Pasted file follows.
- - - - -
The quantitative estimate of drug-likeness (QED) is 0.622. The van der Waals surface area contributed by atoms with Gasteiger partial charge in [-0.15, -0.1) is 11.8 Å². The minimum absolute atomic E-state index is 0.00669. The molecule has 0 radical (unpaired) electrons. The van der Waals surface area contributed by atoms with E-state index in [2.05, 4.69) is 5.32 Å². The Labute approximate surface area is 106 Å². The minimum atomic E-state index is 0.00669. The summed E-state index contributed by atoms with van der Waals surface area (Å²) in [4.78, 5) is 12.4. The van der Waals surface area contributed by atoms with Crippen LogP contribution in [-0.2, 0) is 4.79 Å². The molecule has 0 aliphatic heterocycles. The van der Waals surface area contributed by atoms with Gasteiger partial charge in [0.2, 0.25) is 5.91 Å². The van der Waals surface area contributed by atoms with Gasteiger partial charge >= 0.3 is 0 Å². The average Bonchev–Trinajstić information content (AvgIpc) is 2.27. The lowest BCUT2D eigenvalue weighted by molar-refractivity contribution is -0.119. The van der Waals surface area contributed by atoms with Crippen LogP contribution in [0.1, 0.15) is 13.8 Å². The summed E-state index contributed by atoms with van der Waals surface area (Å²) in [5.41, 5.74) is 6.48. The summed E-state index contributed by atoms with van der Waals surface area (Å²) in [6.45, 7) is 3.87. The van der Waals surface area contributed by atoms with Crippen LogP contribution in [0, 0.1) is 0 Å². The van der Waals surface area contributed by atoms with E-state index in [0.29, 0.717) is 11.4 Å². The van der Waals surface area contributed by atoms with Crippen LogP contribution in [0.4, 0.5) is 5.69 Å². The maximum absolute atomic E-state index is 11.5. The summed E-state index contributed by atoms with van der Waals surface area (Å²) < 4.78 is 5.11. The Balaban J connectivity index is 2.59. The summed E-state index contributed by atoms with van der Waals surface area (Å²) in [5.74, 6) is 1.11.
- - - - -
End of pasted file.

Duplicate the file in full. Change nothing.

The quantitative estimate of drug-likeness (QED) is 0.622. The van der Waals surface area contributed by atoms with Gasteiger partial charge in [-0.15, -0.1) is 11.8 Å². The minimum absolute atomic E-state index is 0.00669. The molecule has 0 radical (unpaired) electrons. The van der Waals surface area contributed by atoms with E-state index in [2.05, 4.69) is 5.32 Å². The Labute approximate surface area is 106 Å². The minimum atomic E-state index is 0.00669. The summed E-state index contributed by atoms with van der Waals surface area (Å²) in [4.78, 5) is 12.4. The van der Waals surface area contributed by atoms with Crippen LogP contribution in [-0.2, 0) is 4.79 Å². The molecule has 0 aliphatic heterocycles. The van der Waals surface area contributed by atoms with Gasteiger partial charge in [0.2, 0.25) is 5.91 Å². The van der Waals surface area contributed by atoms with Gasteiger partial charge >= 0.3 is 0 Å². The average Bonchev–Trinajstić information content (AvgIpc) is 2.27. The lowest BCUT2D eigenvalue weighted by molar-refractivity contribution is -0.119. The van der Waals surface area contributed by atoms with Crippen LogP contribution in [0.1, 0.15) is 13.8 Å². The summed E-state index contributed by atoms with van der Waals surface area (Å²) in [5.41, 5.74) is 6.48. The summed E-state index contributed by atoms with van der Waals surface area (Å²) in [6.45, 7) is 3.87. The van der Waals surface area contributed by atoms with Crippen LogP contribution in [0, 0.1) is 0 Å². The van der Waals surface area contributed by atoms with E-state index in [0.29, 0.717) is 11.4 Å². The van der Waals surface area contributed by atoms with Crippen LogP contribution in [0.4, 0.5) is 5.69 Å². The maximum absolute atomic E-state index is 11.5. The summed E-state index contributed by atoms with van der Waals surface area (Å²) < 4.78 is 5.11. The Balaban J connectivity index is 2.59. The summed E-state index contributed by atoms with van der Waals surface area (Å²) in [5.74, 6) is 1.11.